December 09, 2009
Since 2006, a whistle hasn't always been a whistle in the NFL. In that off-season the rules committee made the determination that teams can recover a fumble even after an official has blown the play dead. This was done to bail refs out of ruling a fumbling player down by contact, only to be contradicted by replays. After the rule change, the call could be reversed, enabling the recovering team to get the ball despite the premature whistle.
In theory, it was a good change. There are plenty of fumbles and recoveries that happen simultaneously with a whistle, so the ref blowing the play dead has no bearing on the events. However, there are certain situations when the rule is exposed as a complete farce, as in Sunday's Redskins-Saints game.
In overtime, 'Skins fullback Mike Sellers(notes) caught a pass from Jason Campbell(notes) and lost the ball as he was being tackled. The official ruled the play dead. Go watch the real-time replay over at NFL.com. Listen for the whistle and watch the official emphatically point to the ground, signaling that Sellers was down and the play was over.
But the replay booth challenged the play, it was reversed and the Saints were awarded the ball. Whatever you think of the specifics of the fumble and the overrule, the correct decision was made on New Orleans being allowed to recover. But, like the infamous tuck rule, it's a passage in the rule book that goes against the principles of the game.
You see how the ball was picked up as a complete afterthought by Chris McAlister(notes)? (He didn't even bother to run down the field with it.) And notice how Sellers barely gives an effort to pick up the ball he dropped. Linebacker Troy Evans(notes) makes a diving attempt for it, suggesting he was the only one of the three who seemed aware that the play may not be over.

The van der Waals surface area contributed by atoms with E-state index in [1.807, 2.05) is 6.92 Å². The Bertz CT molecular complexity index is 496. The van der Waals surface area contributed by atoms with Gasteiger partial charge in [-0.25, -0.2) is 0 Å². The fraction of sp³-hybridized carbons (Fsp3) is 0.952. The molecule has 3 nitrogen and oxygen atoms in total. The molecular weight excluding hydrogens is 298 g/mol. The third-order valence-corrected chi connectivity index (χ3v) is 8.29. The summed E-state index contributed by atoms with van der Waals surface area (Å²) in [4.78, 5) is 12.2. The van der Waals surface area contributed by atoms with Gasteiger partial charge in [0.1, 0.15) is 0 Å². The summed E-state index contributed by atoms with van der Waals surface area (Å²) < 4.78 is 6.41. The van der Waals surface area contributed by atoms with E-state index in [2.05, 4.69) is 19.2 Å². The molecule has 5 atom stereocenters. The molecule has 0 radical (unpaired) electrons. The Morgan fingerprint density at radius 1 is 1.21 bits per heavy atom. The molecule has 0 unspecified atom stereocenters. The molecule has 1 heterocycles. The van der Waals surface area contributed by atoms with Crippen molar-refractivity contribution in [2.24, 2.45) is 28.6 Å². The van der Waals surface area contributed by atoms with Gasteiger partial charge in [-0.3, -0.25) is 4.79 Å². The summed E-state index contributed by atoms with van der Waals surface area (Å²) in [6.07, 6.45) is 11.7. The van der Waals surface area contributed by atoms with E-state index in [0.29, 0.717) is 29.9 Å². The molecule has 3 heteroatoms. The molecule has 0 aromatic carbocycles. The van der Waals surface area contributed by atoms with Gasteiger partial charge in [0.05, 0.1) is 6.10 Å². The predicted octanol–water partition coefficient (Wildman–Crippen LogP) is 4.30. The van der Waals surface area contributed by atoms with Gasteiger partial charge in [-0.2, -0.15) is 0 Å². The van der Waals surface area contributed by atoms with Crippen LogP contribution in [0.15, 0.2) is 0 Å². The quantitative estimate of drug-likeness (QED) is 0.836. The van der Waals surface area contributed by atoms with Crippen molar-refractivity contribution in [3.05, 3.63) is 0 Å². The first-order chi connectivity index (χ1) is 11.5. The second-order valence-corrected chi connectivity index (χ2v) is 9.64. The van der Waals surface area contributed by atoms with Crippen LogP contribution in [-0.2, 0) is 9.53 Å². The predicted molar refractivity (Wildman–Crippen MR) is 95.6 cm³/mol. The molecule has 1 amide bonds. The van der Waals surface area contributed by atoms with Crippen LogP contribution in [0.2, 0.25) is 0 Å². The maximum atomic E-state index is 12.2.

The repeated blasts from the side judge signal the end of the play and the players react as such. But we're supposed to act like none of that happened and what occurred after the whistle was part of the original play? It's like getting in a mock fight with a friend, calling timeout and then punching him in the face.
The contradictions can't be ignored. On one hand, players aren't allowed to make a hit on an opponent the instant the whistle blows, lest they get a 15-yard personal foul call for a late hit. On the other hand, they're supposed to keep playing through the stoppage of play to get a fumble recovery? Whistles can't be the end-all, be-all of play stoppage on one down and then be a mere suggestion the next.
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